The CRO is an innovative feature of 100RC's resilience building program, specifically designed to break down existing barriers at the local level, account for pre-existing resilience plans, and create partnerships, alliances and financing mechanisms that will address the resilience vulnerabilities of all City residents, with a particular focus on low-income and vulnerable populations.

"Patrick joins a network of peers from cities across the globe that will share best practices and surface innovative thinking," said Michael Berkowitz, President of 100 Resilient Cities. "Patrick will become a global leader in resilience and will help galvanize partnerships and support from 100RC's partners to benefit the City of St. Louis, while importing and exporting solutions and lessons learned to 100RC global network."

The City's resilience initiative includes a unique focus on social and economic resilience in a city affected by historic divisions of race and class, along with resiliency planning to withstand shocks, such as civil unrest and weather disasters. Disparities in health, education, social and economic outcomes threaten community cohesion and weaken the overall resilience of the City of St. Louis. Patrick will therefore be charged with fostering a citywide dialogue on the root causes of these divisions, helping the City to unite and build the collective capacity for change.

Patrick will receive personnel and technical support provided by 100RC; and utilize resilience building tools from private, public, academic, and NGO sector organizations that have partnered with 100RC. The City's Resilience Strategy will be a holistic, action-oriented blueprint to build partnerships and alliances, financing mechanisms, and will pay particular attention to meeting the needs of poor and vulnerable populations.

Executive Order NO. 56, issued by Mayor Slay, formally establishes the Office of Resilience and appoints Patrick Brown as Chief Resilience Officer, effective July 26, 2016.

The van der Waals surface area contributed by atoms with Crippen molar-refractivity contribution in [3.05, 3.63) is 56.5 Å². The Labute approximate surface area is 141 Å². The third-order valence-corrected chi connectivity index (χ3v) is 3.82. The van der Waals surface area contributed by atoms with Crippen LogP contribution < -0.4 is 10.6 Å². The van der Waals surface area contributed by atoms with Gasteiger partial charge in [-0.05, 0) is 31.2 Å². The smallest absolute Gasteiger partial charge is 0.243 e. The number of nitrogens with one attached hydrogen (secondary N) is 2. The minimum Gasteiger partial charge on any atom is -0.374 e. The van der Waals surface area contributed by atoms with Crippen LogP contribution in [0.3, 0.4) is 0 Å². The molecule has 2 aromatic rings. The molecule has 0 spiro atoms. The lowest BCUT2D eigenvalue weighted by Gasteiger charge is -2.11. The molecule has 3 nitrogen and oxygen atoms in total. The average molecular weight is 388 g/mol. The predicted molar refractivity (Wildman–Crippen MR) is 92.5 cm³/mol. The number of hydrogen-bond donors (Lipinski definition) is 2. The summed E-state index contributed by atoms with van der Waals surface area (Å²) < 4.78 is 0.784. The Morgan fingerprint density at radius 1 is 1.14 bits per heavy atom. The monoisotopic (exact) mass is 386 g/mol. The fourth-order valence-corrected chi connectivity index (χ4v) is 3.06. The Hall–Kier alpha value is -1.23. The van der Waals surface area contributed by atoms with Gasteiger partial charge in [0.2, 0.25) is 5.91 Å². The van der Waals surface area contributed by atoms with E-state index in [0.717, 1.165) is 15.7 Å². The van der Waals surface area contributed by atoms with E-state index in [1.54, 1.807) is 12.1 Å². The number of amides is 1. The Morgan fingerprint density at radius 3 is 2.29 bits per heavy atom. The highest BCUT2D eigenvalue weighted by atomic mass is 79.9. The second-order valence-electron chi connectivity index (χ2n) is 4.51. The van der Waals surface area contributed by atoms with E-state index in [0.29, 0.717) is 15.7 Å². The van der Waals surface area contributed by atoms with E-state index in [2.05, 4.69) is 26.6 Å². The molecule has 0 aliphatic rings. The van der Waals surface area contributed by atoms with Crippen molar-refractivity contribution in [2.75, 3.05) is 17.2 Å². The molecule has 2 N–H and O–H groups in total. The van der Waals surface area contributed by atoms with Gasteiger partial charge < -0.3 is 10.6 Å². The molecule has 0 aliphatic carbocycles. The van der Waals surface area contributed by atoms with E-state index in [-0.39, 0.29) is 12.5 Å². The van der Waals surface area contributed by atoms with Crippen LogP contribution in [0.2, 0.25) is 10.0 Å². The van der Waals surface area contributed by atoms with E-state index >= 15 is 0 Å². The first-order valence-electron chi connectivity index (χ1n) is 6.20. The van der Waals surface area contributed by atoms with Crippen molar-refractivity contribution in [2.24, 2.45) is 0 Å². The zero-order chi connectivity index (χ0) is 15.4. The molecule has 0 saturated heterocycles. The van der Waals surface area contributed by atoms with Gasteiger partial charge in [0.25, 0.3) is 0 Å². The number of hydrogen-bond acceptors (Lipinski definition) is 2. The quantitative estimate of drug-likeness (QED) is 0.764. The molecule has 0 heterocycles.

About City of St. Louis CRO Patrick Brown

A graduate of Saint Louis University, Patrick Brown joined Mayor Slay's staff at 23 after working for a number of Missouri state and local election campaigns. Patrick, now 31, has proven himself a capable, knowledgeable and relentless advocate for the City of St. Louis; most recently, serving as the Mayor's Deputy Chief of Staff and legislative director. He also serves as co-chair for Mayor Slay's Vacancy & Abandonment Task Force, and as a commissioner for the City's Planning Commission

About 100 Resilient Cities—Pioneered by The Rockefeller Foundation 

100 Resilient Cities - Pioneered by The Rockefeller Foundation (100RC) helps cities around the world become more resilient to social, economic, and physical challenges that are a growing part of the 21st century. 100RC provides this assistance through: funding for a Chief Resilience Officer in each of our cities who will lead the resilience efforts; resources for drafting a resilience strategy; access to private sector, public sector, academic, and NGO resilience tools;and membership in a global network of peer cities to share best practices and challenges. 100RC is part of a $164 million commitment by The Rockefeller Foundation to build urban resilience in 100 cities around the world. 100RC currently has 67 member cities. For more information, visit: